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The standard approach in your case is to modify the circuit slightly:

schematic

simulate this circuit – Schematic created using CircuitLab

Unfortunately, I can't give you component values. They depend on the op amp AND R1. As a start, try 1 to 5k and 100 pF, but be prepared to experiment. Getting a circuit simulator such as a SPICE version (TINA, LTSpice, etc) will let you play around, too.

Be prepared to see quite different turn-on and turn-off behaviors. At turn-on the op amp has to come out of a very unpleasant condition, as opposed to its operation during turn-off.

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  • \$\begingroup\$ Why not drive the LED from a bipolar differential pair. At your slow speeds, the 2n3904 will do fine. Use a 3rd transistor in the current source (the longtail). \$\endgroup\$ – analogsystemsrf Jul 22 '18 at 22:21
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Short Answer: Reduce R1 from 10 to 1 Ohm and add 10:1 divider on input or as req'd.

Your Op Amp Output High or Ioh current limits being close to your operating limit of 100mA imposes severe voltage drop internally on Vds

Also for stability it may be difficult to calculate as it "saturates" the output losing negative feedback and thus linear gain drops to zero. However the impedance of the LED is dynamic so it never reaches 100mA and the ouput can oscillate in and out of "full rail" mode ( although technically only called saturation in BJT's ) from full linear gain to zero gain. A very unstable condition.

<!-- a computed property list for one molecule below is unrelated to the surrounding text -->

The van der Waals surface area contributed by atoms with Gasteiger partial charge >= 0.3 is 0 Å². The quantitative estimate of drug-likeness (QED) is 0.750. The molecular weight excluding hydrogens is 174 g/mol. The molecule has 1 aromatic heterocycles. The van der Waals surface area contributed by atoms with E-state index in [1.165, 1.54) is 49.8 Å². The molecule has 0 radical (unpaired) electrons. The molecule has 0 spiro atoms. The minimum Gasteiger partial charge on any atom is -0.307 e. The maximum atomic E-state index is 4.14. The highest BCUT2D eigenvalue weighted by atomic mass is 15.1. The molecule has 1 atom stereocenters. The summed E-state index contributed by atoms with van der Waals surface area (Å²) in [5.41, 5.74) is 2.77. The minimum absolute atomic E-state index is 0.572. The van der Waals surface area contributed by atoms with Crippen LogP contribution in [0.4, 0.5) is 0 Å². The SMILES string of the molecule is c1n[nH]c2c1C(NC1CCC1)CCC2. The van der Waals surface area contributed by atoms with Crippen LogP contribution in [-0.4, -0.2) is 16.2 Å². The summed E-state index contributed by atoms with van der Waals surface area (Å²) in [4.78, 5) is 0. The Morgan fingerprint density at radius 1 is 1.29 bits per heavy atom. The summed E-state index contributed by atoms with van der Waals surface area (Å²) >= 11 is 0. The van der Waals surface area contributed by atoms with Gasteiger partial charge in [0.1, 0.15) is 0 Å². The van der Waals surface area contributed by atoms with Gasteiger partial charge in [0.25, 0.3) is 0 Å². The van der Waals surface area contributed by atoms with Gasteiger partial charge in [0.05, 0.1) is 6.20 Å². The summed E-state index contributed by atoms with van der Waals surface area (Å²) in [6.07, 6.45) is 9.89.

The Iout min > 100mA due to RdsOn = 35 Ω @ 5V, so 100mA will result in a Vds drop of 3.5V!! or Vout=1.5V Meanwhile the current rises to 100mA only if there is no drop on the current sense R1 which is an additional 10*0.1A= 1V so this adds up to 5.9V Vdd required to make it work.!!

So the initial solution is try 1 Ohm then analyze worst case tolerances for temp., LED and supply voltage.

schematic

simulate this circuit – Schematic created using CircuitLab

OPA354

The stability at lower currents is dictated by the Coss of the MOSFETs and C of the LED which results in a mismatched impedance especially when there is inadequate headroom for Vds internally.

Speculation